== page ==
Yet these systems represent much more than a traditional alert messaging approach said Don L. Rondeau, vice president of Homeland Security for Alion Science and Technology, an employee-owned solutions technology company in McLean (VA). The platforms of such emergency notification systems certainly support information exchange that support this messaging but it also integrates technology, practices and policies to support a first responder’s approach and needs.

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Focusing on Operations

While traditional alert messaging refers to the notification of law enforcement personnel and dispatchers, the evolution of these systems is much more. Namely it refers to the inclusion of information about a situation before law enforcement personnel arrive at a scene.

“What these systems should be used as is a way to help plan and collaborate a response effort in the moments after an emergency is triggered,” Rondeau said. “Before those responders reach the scene, a dispatcher can pull up a graphic representation or model about a certain location’s infrastructure (such as a public school) that can ascertain next steps in real time.

“It should support the broadcast and notification of a message to multiple communities,” Rondeau added.

For that to happen, law enforcement agencies in general and 9-1-1 communication centers in particular need to have an operational focus, Rondeau said. He has noticed that in the past couple of years, the emphasis of law enforcement customers has been less on the technology itself and more on the conditions and circumstances that they want to be prepared for. The need for fail-safe, redundant systems and policy development to accurately support such systems is taking precedence.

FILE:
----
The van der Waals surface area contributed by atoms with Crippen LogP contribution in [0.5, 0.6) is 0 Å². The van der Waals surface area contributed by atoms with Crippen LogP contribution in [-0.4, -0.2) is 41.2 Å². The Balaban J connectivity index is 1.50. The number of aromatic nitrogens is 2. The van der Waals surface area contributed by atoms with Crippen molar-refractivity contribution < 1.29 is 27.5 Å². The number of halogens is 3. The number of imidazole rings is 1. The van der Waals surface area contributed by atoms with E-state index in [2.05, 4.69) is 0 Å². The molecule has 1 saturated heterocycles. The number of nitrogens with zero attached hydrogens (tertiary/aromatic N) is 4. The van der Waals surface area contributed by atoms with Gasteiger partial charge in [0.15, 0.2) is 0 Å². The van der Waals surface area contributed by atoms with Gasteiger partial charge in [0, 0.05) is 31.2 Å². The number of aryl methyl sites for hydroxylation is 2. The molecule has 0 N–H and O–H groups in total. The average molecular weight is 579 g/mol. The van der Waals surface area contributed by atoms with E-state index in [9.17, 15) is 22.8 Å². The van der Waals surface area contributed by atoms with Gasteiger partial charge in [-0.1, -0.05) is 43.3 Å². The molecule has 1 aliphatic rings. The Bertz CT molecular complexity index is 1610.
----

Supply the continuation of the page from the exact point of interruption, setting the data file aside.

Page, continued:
Consolidating money and time to use such an emergency notification system is one strategy that some agencies are taking about.

Lincoln City Police Department in Oregon installed PlantCML’s Reverse 9-1-1{r} solution last fall. The reason for acquiring this emergency response system was to enhance the city’s tsunami readiness, while giving it the ability to warn citizens in a variety of situations. The system can automatically telephone residents throughout the city or in selected areas, playing a recorded message to advise citizens of anything from a catastrophic event to a hazardous materials spill to an alert for a missing person.

A number of California cities and counties utilized these types of notification systems during the widespread wildfires that were ongoing last fall. Residents were advised when certain areas were being evacuated, and it was reported afterward that systems such as Reverse 9-1-1{r} were quite effective.

Ideally not just the Lincoln City Police Department but the Lincoln County Communications Agency (LinCom) would implement this type of emergency notification system at the Newport-based center, which dispatches police, fire, and emergency medical services for much of the county.